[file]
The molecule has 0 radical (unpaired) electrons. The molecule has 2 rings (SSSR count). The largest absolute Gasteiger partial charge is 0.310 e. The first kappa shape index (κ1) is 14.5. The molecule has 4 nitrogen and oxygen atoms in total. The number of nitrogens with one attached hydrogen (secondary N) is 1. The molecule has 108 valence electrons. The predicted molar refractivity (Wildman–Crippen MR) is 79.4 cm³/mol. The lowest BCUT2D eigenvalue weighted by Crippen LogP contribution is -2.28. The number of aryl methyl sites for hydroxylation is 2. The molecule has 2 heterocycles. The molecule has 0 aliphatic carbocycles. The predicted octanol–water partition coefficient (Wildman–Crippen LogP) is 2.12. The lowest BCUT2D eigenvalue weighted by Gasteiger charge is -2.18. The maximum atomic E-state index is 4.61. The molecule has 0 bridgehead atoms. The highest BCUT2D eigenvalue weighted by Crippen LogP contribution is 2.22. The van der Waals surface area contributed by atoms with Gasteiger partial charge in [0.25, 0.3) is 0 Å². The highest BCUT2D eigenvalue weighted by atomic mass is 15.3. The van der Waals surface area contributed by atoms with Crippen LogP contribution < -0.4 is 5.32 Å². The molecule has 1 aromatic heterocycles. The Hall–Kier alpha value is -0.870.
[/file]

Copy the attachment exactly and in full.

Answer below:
The molecule has 0 radical (unpaired) electrons. The molecule has 2 rings (SSSR count). The largest absolute Gasteiger partial charge is 0.310 e. The first kappa shape index (κ1) is 14.5. The molecule has 4 nitrogen and oxygen atoms in total. The number of nitrogens with one attached hydrogen (secondary N) is 1. The molecule has 108 valence electrons. The predicted molar refractivity (Wildman–Crippen MR) is 79.4 cm³/mol. The lowest BCUT2D eigenvalue weighted by Crippen LogP contribution is -2.28. The number of aryl methyl sites for hydroxylation is 2. The molecule has 2 heterocycles. The molecule has 0 aliphatic carbocycles. The predicted octanol–water partition coefficient (Wildman–Crippen LogP) is 2.12. The lowest BCUT2D eigenvalue weighted by Gasteiger charge is -2.18. The maximum atomic E-state index is 4.61. The molecule has 0 bridgehead atoms. The highest BCUT2D eigenvalue weighted by Crippen LogP contribution is 2.22. The van der Waals surface area contributed by atoms with Gasteiger partial charge in [0.25, 0.3) is 0 Å². The highest BCUT2D eigenvalue weighted by atomic mass is 15.3. The van der Waals surface area contributed by atoms with Crippen LogP contribution < -0.4 is 5.32 Å². The molecule has 1 aromatic heterocycles. The Hall–Kier alpha value is -0.870.